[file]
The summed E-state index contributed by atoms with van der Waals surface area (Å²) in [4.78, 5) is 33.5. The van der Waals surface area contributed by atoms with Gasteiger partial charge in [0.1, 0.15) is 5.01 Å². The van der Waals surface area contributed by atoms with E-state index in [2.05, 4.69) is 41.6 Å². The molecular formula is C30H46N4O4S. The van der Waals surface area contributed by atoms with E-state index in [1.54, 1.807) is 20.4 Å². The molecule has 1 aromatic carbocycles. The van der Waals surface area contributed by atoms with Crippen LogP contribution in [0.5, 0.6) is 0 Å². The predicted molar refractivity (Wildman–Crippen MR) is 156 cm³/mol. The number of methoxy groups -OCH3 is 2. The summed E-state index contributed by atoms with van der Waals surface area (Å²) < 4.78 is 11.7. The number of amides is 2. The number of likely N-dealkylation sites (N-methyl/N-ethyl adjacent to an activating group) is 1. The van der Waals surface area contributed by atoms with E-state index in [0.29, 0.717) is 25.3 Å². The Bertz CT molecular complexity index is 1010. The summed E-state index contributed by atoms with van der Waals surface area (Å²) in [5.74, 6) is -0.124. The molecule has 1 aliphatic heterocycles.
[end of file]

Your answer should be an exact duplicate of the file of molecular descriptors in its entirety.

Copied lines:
The summed E-state index contributed by atoms with van der Waals surface area (Å²) in [4.78, 5) is 33.5. The van der Waals surface area contributed by atoms with Gasteiger partial charge in [0.1, 0.15) is 5.01 Å². The van der Waals surface area contributed by atoms with E-state index in [2.05, 4.69) is 41.6 Å². The molecular formula is C30H46N4O4S. The van der Waals surface area contributed by atoms with E-state index in [1.54, 1.807) is 20.4 Å². The molecule has 1 aromatic carbocycles. The van der Waals surface area contributed by atoms with Crippen LogP contribution in [0.5, 0.6) is 0 Å². The predicted molar refractivity (Wildman–Crippen MR) is 156 cm³/mol. The number of methoxy groups -OCH3 is 2. The summed E-state index contributed by atoms with van der Waals surface area (Å²) < 4.78 is 11.7. The number of amides is 2. The number of likely N-dealkylation sites (N-methyl/N-ethyl adjacent to an activating group) is 1. The van der Waals surface area contributed by atoms with E-state index in [0.29, 0.717) is 25.3 Å². The Bertz CT molecular complexity index is 1010. The summed E-state index contributed by atoms with van der Waals surface area (Å²) in [5.74, 6) is -0.124. The molecule has 1 aliphatic heterocycles.